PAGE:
When you research aquaponics and hydroponics, you will probably encounter terms that are unfamiliar to you. In particular, around the pH. We know that this is important and we know that it affects the way our plants grow in the system. But what does that mean exactly? Why does this have such a big impact on the success of our operations? Let’s dig a little deeper.
pH is a measure of acidity, which is important because nutrients are more or less available at different levels of acidity. This means that you will need to find the ideal point on the pH scale where all nutrients are available and plants get what they need.
The pH is represented by a scale from 0 to 14 (0 being the most acidic and 14 the most basic). The term “pH” means “potential hydrogen” because hydrogen (H+) and hydroxide (OH-) ions are at the origin of a basic or acidic solution. pH tests measure the concentration of these two substances in a solution. The pH is measured on a logarithmic scale (we will come back to this later).
That’s when things get complicated. As you know, water is composed of hydrogen and oxygen. Pure water has a pH of 7, which means that it contains an equal number of hydrogen and hydroxide ions because there is nothing else in the water to break the atoms.
When water molecules decompose (which occurs when a nutrient mixture reacts with water), water becomes acidic or basic. We measure the concentration of hydrogen in relation to hydroxide; the critical measure is the concentration of hydrogen ions.
Looking at the figures
Some solutions contain more hydrogen ions than hydroxide ions, which makes them acidic. These solutions would have a pH of 0 to 6.9. Others contain more hydroxide ions, which makes them basic, so they would have a pH of 7.1 to 14. If a solution has an equal concentration of hydronium and hydroxide ions, it is neutral (pH 7). Let us look at these figures more closely.
The pH numbers represent a logarithmic scale. So if your pH meter reads 6.5, it does not mean that there are 6.5 hydrogen ions in your system. This means that the hydrogen ion concentration is five times higher than a neutral solution (pH 7). An acid solution can contain a hundred trillion times more hydrogen ions than a basic solution, which can be quite heavy to represent numerically. That’s why scientists use the pH scale. Each complete change of a unit in a pH number represents a difference of ten times the actual concentration. Thus, a pH of 0 has a hydrogen ion concentration ten times higher than a pH of 1, which has a concentration ten times higher than a pH of 2, and so on.
What does this mean for your system?
It is important to understand how acidic or basic your solution is because it says a lot about nutrient availability and can help you identify deficiencies. pH is also one of the reasons why many people choose to use a reverse osmosis filter, which can remove minerals and therefore the buffer capacity (we will get there) from water.
In most cases, nutrients are mainly available in a pH range of about 5.8 to 6.5. You can ensure that the pH of your system is in the right range. Let’s take iron as an example:
Iron comes in two forms: ferric and chelated
Ferrique is not available for plants. Chelated iron, on the other hand, is available for plants. Iron fluctuates between these two forms in your system. Chelated iron can quickly become ferric iron in a high pH system due to the way it reacts with hydrogen ions. Therefore, in higher pH ranges, plants can quickly develop iron deficiencies.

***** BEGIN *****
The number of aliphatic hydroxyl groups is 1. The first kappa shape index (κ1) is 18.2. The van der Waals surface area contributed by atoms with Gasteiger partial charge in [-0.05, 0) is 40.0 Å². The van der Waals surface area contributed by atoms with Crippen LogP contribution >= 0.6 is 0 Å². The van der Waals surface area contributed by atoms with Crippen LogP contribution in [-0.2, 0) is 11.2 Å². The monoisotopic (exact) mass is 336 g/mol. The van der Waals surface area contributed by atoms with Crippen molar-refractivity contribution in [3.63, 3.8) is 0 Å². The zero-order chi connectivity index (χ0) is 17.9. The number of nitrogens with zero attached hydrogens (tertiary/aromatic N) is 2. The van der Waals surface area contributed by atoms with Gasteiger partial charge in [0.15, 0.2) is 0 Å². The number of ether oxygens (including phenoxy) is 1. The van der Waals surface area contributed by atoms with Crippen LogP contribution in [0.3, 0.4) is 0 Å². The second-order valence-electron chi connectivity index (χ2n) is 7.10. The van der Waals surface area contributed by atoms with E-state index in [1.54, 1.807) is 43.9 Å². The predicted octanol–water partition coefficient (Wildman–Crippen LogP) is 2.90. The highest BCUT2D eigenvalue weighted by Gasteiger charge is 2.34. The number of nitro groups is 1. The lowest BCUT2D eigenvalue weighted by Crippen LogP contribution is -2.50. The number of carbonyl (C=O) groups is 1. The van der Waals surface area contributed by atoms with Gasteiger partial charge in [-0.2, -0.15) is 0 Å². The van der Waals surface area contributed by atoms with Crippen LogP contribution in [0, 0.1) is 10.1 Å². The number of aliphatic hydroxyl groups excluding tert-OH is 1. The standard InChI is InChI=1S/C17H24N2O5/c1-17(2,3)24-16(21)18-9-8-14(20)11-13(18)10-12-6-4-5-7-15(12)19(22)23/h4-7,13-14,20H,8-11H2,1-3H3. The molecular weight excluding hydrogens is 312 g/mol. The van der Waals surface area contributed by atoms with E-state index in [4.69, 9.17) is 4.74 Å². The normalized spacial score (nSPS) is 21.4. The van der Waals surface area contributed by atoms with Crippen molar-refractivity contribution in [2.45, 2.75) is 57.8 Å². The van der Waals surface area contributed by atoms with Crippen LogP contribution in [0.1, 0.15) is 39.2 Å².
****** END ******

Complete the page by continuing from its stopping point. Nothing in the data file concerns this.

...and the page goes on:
Conversely, adding nutrients to your system can affect pH. In most cases, aquaponic and hydroponic nutrients lower the pH (or make the solution more acidic). Some nutrients react with hydrogen and hydroxide ion concentrations, and others bring hydrogen or hydroxide to the system.
You can also influence the pH by adding pH down (an acid) or up (a base). The pH down is mainly phosphoric acid, which is the most stable and least harmful to your plants. It is also safe for fish, which means you could use it in an aquaponics system.
Buffer capacity is the ability of a solution to resist a change in pH. This occurs in hydroponics or aquaponics, when the water used is hard water, which contains a lot of carbonates. Carbonates are extremely effective in buffering water at high pH. So if you have a consistently high pH in your system, it is probably because the carbonates in your solution increase its buffer capacity. Have your water source analyzed and if you find a high carbonate content, you will probably want to use a reverse osmosis filter to remove these minerals.
Here are some familiar elements and their ph that will help you to orient yourself:
|Tomate et calendula||altenariose sur la tomate|
|Poivron et maïs||virose du poivron|
|Carotte et aneth ou coriandre||mouche de la carotte|
|Chou et laitue ou épinard||altise des crucifères|
|Chou et trèfle||mouche et piéride du chou|
|Chou et tomate ou céleri||piéride du chou et teigne des crucifères|
|Fraise et ail ou poireau||tarsonème|
|Poireau et carotte ou céleri||teigne du poireau|
|Poireau et trèfle||thrips du poireau|
|Concombre et vesce||mildiou et fusariose sur les concombres|
|Concombre et céleri ou épinard||aleurode du concombre|
|Carotte et calendula ou oeillet d'inde||aleurode, nématodes et psylles|
|Carotte et oignons||mouche de la carotte, psylles et thrips|
|Chou et calendula ou oeillet d'inde||piéride du chou|
|Aubergines ou tomates et oeillet d'inde||nématodes et noctuelle|
This does not mean that you must put these elements into your system to change your pH levels. Actually, that would be a bad idea.
Remember that the acidity of your solution must be relatively stable, as it affects the availability of nutrients to plants. Take a look at the pH table to determine the acidity at which the plants in your system can use the nutrients you provide them. Be strategic in the dosage of your system and don’t forget to take into account the buffer capacity.